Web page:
Inflammation of the liver can have many causes, but one of the more common is the group of viruses that cause hepatitis. Hepatitis C, a disease of the liver is caused by the hepatitis C virus. Understanding the risks and transmission routes can drastically reduce the rates of infection.
Definitions & Facts
In the earliest stages, hepatitis C often has little to no symptoms, but as it progresses, dark urine, stomach pain and nausea, unintentional weight loss, and jaundice (yellowing of the skin) can be present. For most people the disease can be present for years without any major symptoms, but over time, scarring (cirrhosis), liver cancer, and liver failure have significantly increased prevalence in untreated cases.
Though the disease is widespread, it cannot be passed casually; in fact, hepatitis C requires bodily fluid transfer, through blood or unprotected sexual contact. The primary means of transmission in America is through sharing needles during the use of intravenous drugs, or accidental needle pricks at hospitals.
The rate of transmission through mistaken blood transfusions is nearly non-existent thanks to modern screening, but it can happen. Mother-to-child infection is also possible during birth. The disease is chronic, but can be cleared up to non-detectable levels through diligent treatment strategies.
Symptoms & Complaints
As the virus causes more damage, cirrhosis, liver cancer, liver failure, and other life-threatening symptoms can take hold. For late-stage hepatitis C, extreme and chronic fatigue, extreme weight loss, blood in urine, and significant abdominal pain are possible. Though the disease can present symptoms and spontaneously clear from the body later on, it's not very common.
Hepatitis C is caused by the hepatitis C virus, of which there are 7 subtypes, with the subtype "1" being the most common in the United States, and causing nearly 70% of all total cases. The virus infects the liver and causes minor damage, but in certain people the disease can significantly impair the function of the liver, scarring it or even completely destroying its ability to heal or perform its job. The result is necessary liver transplant.
The virus is contracted most often from sharing needles with an infected person, though people infected prior to the drastic overhaul of blood and organ transplant methods in 1992 were far more likely to get the disease through medical accidents than people infected today.
Diagnosis & Tests
Hepatitis C can be detected in the blood after it has existed in the body for some time. The most sensitive blood tests can detect the virus in the blood after a few weeks, but antibody testing (the most common form of screening) can take longer as the body naturally takes more time to create antibodies after the infection.
In addition to blood screening, more advanced cases of hepatitis C can be assessed through biopsy of the liver. This gives doctors the ability to see the extent of the damage the virus has caused as well as the potential further course of the disease. A biopsy can also determine if there is cancer present, or if there are abnormal cells which can be precursors to cancer, which in turn will inform the future decisions of the doctor in treating the hepatitis.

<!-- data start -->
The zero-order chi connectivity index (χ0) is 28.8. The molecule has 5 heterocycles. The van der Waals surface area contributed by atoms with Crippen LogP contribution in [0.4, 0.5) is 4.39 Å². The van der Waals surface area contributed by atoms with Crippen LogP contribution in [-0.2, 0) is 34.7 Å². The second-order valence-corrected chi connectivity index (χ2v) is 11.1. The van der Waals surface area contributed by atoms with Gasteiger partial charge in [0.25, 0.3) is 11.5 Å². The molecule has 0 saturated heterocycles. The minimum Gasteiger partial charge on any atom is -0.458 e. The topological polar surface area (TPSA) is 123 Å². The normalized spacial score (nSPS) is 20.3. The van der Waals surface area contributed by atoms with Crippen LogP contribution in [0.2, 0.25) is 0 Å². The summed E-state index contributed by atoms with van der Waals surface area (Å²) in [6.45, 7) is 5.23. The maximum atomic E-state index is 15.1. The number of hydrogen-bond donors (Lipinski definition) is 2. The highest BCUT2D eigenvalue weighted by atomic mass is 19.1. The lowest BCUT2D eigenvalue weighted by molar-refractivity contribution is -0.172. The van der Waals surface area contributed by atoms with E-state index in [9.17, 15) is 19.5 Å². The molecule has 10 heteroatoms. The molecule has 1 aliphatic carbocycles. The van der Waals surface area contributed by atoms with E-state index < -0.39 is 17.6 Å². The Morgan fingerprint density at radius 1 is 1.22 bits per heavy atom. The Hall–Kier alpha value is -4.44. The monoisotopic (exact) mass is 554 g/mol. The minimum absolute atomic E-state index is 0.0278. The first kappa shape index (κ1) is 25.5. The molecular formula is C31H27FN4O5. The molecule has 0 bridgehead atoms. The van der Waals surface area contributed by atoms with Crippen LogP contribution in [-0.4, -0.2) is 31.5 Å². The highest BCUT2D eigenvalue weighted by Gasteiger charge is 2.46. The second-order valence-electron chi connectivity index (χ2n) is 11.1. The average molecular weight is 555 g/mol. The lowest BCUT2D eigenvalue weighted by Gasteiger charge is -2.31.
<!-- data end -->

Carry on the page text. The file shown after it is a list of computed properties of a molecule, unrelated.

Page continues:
The Centers for Disease Control recommends routine screening for hepatitis C to catch the disease earlier, making treatment more effective and reducing long-term damage. An STD panel done by a physician can rule out infection, and should be part of the yearly check up of any sexually active adult.
Treatment & Therapy
The first step in treating hepatitis C is determining what subtype is present in the blood. The primary means of treatment is antiviral drugs, administered based on subtype and the amount of liver scarring present. Though complications are possible, the earlier the disease is caught, the better the prognosis and more effective the treatment.
The common antivirals treat the disease by destabilizing the protein of the virus, making it more difficult for it to reproduce and more easily destroyed by the body's defenses. Even with treatment, however, the virus can go into "occult" status, which means it's hidden in the blood at undetectable levels, but could come back later on.
For significant scarring of the liver, transplant might be the only option. In addition, treatment of the side effects is advisable, helping to alleviate loss of appetite, fatigue, or muscle pains while the primary medicine is administered to clear the virus itself.
Prevention & Prophylaxis
Even though casual transmission isn't likely, sharing of anything that may have contacted blood is considered unsafe, as the virus can exist in blood serum for up to several hours after leaving the body, and therefore no amount of exposure can be deemed safe. This means not sharing razors, toothbrushes, or any hygiene products that could potentially be contaminated with blood if you know the owner has hepatitis C.
It's worth noting that sharing food, kissing, and other basic contact is not likely to transmit the virus, and now that there are modern, vigilant practices for organ, tissue, and blood donation in place, medical transmission is highly unlikely as well.